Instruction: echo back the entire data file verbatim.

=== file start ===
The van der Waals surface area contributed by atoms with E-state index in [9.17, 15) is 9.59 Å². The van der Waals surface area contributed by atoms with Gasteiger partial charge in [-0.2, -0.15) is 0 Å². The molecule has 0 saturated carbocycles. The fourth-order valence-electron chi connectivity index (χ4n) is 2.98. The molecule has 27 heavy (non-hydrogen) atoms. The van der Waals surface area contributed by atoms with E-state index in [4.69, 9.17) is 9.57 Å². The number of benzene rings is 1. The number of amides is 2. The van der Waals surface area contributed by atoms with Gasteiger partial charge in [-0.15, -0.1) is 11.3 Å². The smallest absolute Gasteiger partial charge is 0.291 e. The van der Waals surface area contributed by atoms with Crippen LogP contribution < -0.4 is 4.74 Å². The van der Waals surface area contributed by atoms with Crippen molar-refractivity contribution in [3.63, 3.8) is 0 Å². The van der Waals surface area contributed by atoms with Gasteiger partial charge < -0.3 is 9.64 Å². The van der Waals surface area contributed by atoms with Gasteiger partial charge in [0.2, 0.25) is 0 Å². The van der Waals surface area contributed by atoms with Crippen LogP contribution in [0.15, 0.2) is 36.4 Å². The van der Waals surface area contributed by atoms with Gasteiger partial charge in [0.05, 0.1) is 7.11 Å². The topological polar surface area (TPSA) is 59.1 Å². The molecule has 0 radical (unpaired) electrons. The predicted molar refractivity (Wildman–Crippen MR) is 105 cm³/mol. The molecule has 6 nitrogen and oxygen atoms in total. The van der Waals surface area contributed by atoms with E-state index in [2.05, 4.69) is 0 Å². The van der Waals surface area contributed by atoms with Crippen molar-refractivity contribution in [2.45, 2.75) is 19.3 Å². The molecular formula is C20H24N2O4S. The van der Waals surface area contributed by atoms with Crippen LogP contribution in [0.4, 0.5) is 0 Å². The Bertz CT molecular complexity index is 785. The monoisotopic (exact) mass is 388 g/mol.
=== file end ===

The van der Waals surface area contributed by atoms with E-state index in [9.17, 15) is 9.59 Å². The van der Waals surface area contributed by atoms with Gasteiger partial charge in [-0.2, -0.15) is 0 Å². The molecule has 0 saturated carbocycles. The fourth-order valence-electron chi connectivity index (χ4n) is 2.98. The molecule has 27 heavy (non-hydrogen) atoms. The van der Waals surface area contributed by atoms with E-state index in [4.69, 9.17) is 9.57 Å². The number of benzene rings is 1. The number of amides is 2. The van der Waals surface area contributed by atoms with Gasteiger partial charge in [-0.15, -0.1) is 11.3 Å². The smallest absolute Gasteiger partial charge is 0.291 e. The van der Waals surface area contributed by atoms with Crippen LogP contribution < -0.4 is 4.74 Å². The van der Waals surface area contributed by atoms with Crippen molar-refractivity contribution in [3.63, 3.8) is 0 Å². The van der Waals surface area contributed by atoms with Gasteiger partial charge < -0.3 is 9.64 Å². The van der Waals surface area contributed by atoms with Gasteiger partial charge in [0.2, 0.25) is 0 Å². The van der Waals surface area contributed by atoms with Crippen LogP contribution in [0.15, 0.2) is 36.4 Å². The van der Waals surface area contributed by atoms with Gasteiger partial charge in [0.05, 0.1) is 7.11 Å². The topological polar surface area (TPSA) is 59.1 Å². The molecule has 0 radical (unpaired) electrons. The predicted molar refractivity (Wildman–Crippen MR) is 105 cm³/mol. The molecule has 6 nitrogen and oxygen atoms in total. The van der Waals surface area contributed by atoms with E-state index in [2.05, 4.69) is 0 Å². The van der Waals surface area contributed by atoms with Crippen molar-refractivity contribution in [2.45, 2.75) is 19.3 Å². The molecular formula is C20H24N2O4S. The van der Waals surface area contributed by atoms with Crippen LogP contribution in [0.4, 0.5) is 0 Å². The Bertz CT molecular complexity index is 785. The monoisotopic (exact) mass is 388 g/mol.